The Food of the Gods (Midnite Movies)

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Manufacturer Description

On a remote island a farmer discovers a strange gooey substance that causes animals to grow rapidly. His problems begin when the creatures get hungry - they prefer human flesh. Based on H.G. Wells' novel of 1904.System Requirements:Running Time: 88 Mins.Format: DVD MOVIE Genre: SCI-FI/FANTASY Rating: PG UPC: 027616087621 Manufacturer No: M108762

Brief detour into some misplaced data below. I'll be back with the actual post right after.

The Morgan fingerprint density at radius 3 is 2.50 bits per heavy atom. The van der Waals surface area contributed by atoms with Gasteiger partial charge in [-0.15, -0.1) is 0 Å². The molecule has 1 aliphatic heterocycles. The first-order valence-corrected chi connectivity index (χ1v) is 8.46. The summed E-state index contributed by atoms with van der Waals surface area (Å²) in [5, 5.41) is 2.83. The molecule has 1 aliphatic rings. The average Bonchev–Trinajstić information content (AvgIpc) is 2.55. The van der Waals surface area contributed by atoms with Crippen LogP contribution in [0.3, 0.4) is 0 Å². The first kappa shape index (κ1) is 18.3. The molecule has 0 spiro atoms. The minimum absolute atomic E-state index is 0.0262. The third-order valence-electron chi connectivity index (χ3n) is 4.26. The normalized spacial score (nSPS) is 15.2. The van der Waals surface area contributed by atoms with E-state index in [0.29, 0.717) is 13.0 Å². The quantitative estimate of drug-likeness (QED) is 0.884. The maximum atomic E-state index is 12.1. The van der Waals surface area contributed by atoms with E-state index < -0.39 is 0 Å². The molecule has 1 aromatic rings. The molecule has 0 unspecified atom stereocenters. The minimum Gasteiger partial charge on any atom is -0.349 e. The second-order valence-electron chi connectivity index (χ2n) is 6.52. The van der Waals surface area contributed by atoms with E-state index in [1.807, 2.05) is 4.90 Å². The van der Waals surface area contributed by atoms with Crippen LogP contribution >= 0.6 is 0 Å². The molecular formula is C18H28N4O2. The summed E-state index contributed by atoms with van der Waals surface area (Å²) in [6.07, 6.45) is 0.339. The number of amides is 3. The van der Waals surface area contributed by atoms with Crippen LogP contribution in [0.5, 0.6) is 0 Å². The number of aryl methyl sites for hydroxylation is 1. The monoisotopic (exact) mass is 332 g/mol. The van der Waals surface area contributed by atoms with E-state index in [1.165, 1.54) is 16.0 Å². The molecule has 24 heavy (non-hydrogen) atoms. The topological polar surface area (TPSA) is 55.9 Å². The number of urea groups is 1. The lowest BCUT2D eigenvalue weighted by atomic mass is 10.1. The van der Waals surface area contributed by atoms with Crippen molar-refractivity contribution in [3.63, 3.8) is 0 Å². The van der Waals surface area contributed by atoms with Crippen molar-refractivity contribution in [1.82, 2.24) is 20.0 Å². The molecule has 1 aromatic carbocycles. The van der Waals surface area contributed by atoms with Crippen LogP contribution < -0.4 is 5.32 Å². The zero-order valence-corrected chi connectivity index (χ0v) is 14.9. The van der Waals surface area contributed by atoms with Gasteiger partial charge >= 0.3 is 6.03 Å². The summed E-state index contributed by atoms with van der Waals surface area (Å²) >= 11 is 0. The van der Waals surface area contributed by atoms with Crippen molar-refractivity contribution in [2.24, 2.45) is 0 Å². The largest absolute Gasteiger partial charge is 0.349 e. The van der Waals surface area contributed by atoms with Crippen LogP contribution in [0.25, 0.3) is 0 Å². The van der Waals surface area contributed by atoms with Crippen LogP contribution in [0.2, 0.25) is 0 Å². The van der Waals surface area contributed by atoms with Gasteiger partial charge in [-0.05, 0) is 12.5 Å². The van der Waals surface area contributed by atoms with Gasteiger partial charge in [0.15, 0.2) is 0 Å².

Though many of director Bert I. Gordon's previous films tackle the man versus nature theme central to the sci-fi genre, Food of the Gods' ecological concern makes it a bit more prescient than his classics from the 50s and 60s. Having unleashed gargantuan humans in Village of the Giants, and insects in Empire of the Ants, Gordon adapted the eponymous H.G. Wells novel into a film that highlights human responsibility in nature as well as his ability to make animals look as large as trees and cars. Set on an island off the Canadian coast, Morgan (Marjoe Gortner) and some buddies from his football team retreat to the "country," but flee horrified after three giant wasps sting their friend to death. Following this initial attack, the viewer learns that on a nearby farm, Mrs. Skinner (Ida Lupino) and her husband are feeding a mysterious, toxic ambrosia labeled F.O.T.G. to their chickens, causing them to grow into huge mutants. As other forest dwellers accidentally ingest this foamy liquid, which bubbles up from the ground in a polluted artesian well, they become rabid human killers, symbolizing the revenge nature reaps on those who don't protect her. Meanwhile, bacteriologists Jack Bensington (Ralph Meeker) and Lorna (Pamela Franklin) visit to buy the rights to this disgusting, yellow goo. The most satisfaction comes during scenes in which maggots hiding amongst Mrs. Skinner's canned peaches attack her arm, or when giant rats invade a neighbor's motorhome. The culmination of horror in the final scenes is slightly gory (think bomb-exploded rats) but humorous enough not to nauseate. Serious environmental undertones in Food of the Gods only add depth to its schlocky tendencies, making it, overall, a great example of the "gigantic creature" special effects mastered by this remarkable director. —Trinie Dalton

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